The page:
Judging by the number of hits on this site yesterday – there were obviously a number of people (journalists and researchers I assume) desperate to know more about the meeting of the three heads of government yesterday.

In case you didn’t know, and if you’re a financial commentator it is unlikely, that Sarkozy, Merkel and er, the Italian chap were in town yesterday to discuss a very important thing or two.  I knew something must be up when I cycled past a row of riot vans on my way to drop the kids at school. What they discussed, or why, I couldn’t give a monkey’s arse about. What does concern me however is why the security forces felt the need to cut off access to Place de la Replublique just before lunchtime.

The Town Hall, just next to the Opera House on Place Broglie, is where most non-MEP politicians like to hold meetings. So it often becomes the focal point of any security operation. Meaning the CRS (riot police / armed guards) block off the roads in the immediate vicinity from all pedestrian or wheeled traffic. That is – normally just as far as the Passerelle des Juifs and Rue Brulée.  Yesterday however, it was felt that the entire Place de la Republique needed to be sectioned off.

This was particularly annoying as I had a school-run to complete by bicycle, and doing so without going through said Place is rather difficult.  So I asked if they had cut off any other roads I should know about – just in case my trajectory could be otherwise affected by this over-the-top security operation for three less-then-special human beings.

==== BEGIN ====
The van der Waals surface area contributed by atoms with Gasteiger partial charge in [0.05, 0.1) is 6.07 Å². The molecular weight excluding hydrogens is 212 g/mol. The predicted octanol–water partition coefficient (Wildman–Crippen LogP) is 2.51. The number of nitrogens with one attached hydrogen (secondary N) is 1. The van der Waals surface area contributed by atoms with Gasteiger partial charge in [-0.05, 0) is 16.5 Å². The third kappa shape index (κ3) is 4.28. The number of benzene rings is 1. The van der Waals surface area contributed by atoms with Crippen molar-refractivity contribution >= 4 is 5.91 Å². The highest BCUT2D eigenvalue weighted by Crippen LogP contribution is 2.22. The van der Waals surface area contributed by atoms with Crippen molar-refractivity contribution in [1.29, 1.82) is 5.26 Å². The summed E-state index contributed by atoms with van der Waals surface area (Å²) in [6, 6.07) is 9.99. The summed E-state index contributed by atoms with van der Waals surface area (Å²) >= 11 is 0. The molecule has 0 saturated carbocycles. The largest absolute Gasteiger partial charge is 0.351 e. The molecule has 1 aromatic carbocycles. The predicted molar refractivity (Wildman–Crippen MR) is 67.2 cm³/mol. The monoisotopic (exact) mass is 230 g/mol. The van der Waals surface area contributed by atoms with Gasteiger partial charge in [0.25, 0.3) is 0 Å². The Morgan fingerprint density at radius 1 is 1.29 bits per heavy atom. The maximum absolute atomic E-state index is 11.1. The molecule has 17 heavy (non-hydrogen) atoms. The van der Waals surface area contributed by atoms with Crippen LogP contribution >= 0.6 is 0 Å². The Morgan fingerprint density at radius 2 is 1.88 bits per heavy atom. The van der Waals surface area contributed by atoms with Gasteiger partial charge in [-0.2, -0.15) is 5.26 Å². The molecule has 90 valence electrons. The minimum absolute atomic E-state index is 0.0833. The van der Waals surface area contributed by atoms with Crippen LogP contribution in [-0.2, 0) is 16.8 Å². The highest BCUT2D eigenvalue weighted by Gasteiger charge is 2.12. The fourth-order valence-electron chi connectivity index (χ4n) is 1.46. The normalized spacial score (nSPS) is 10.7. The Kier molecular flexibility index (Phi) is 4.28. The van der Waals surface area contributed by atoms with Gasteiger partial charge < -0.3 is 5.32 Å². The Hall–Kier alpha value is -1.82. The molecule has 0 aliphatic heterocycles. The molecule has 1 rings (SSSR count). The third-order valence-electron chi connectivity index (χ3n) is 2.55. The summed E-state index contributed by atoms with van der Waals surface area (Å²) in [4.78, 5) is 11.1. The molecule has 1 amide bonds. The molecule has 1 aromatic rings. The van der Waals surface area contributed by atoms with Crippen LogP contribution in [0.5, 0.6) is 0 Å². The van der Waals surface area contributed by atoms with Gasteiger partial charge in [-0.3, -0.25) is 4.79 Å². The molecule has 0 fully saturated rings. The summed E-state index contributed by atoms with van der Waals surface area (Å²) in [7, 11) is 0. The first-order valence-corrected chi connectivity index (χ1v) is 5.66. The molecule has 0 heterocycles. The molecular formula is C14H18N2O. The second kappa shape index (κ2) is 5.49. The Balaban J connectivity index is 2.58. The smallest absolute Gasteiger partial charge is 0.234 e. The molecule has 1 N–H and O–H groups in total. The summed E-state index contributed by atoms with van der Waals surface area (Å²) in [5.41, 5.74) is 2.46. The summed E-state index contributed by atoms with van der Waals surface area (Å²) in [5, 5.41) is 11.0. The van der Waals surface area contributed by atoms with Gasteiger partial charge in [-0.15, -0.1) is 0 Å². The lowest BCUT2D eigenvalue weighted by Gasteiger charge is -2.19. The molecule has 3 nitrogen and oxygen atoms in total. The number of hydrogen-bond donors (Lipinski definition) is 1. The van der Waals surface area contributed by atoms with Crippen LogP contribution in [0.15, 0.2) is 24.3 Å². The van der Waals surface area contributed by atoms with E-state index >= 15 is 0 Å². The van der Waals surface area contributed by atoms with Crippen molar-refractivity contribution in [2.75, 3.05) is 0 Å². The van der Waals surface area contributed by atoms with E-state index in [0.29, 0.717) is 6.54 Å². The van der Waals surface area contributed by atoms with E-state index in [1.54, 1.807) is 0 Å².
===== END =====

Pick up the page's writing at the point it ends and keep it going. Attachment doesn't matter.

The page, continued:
“I don’t know, I’m not from around here.” the gendarme said helpfully.

What was most laughable was when the cops tried to get a motorcade of smoked-glass limos into the city without stopping.  At the junction of Avenue de la Paix and Avenue des Vosges they were encouraging every driver to jump the red lights so as to keep things moving.  They neglected to point out what they were trying to achieve to the pedestrians crossing on green however – who were all very nearly mown down as a result.

This tale is unlikely to whet the appetites of journalists searching for a story connected with the “great meeting in Strasbourg.” However, I am not sorry to disappoint.